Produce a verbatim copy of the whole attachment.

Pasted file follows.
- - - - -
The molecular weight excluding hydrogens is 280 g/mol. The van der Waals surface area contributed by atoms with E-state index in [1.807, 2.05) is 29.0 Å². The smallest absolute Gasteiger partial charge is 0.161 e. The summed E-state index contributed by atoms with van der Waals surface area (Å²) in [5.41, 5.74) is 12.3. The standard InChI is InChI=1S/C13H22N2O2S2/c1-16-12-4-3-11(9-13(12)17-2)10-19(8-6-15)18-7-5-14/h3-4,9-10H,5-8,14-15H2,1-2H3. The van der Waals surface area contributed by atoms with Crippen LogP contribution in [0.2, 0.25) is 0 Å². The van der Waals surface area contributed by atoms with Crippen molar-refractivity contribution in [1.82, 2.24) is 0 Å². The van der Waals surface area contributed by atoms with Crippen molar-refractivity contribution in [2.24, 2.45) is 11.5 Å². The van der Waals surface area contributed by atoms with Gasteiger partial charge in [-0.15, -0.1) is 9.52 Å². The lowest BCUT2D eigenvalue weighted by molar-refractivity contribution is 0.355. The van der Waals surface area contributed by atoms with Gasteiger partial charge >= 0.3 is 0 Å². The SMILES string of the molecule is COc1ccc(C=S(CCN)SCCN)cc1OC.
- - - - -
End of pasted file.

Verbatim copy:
The molecular weight excluding hydrogens is 280 g/mol. The van der Waals surface area contributed by atoms with E-state index in [1.807, 2.05) is 29.0 Å². The smallest absolute Gasteiger partial charge is 0.161 e. The summed E-state index contributed by atoms with van der Waals surface area (Å²) in [5.41, 5.74) is 12.3. The standard InChI is InChI=1S/C13H22N2O2S2/c1-16-12-4-3-11(9-13(12)17-2)10-19(8-6-15)18-7-5-14/h3-4,9-10H,5-8,14-15H2,1-2H3. The van der Waals surface area contributed by atoms with Crippen LogP contribution in [0.2, 0.25) is 0 Å². The van der Waals surface area contributed by atoms with Crippen molar-refractivity contribution in [1.82, 2.24) is 0 Å². The van der Waals surface area contributed by atoms with Crippen molar-refractivity contribution in [2.24, 2.45) is 11.5 Å². The van der Waals surface area contributed by atoms with Gasteiger partial charge in [-0.15, -0.1) is 9.52 Å². The lowest BCUT2D eigenvalue weighted by molar-refractivity contribution is 0.355. The van der Waals surface area contributed by atoms with Gasteiger partial charge >= 0.3 is 0 Å². The SMILES string of the molecule is COc1ccc(C=S(CCN)SCCN)cc1OC.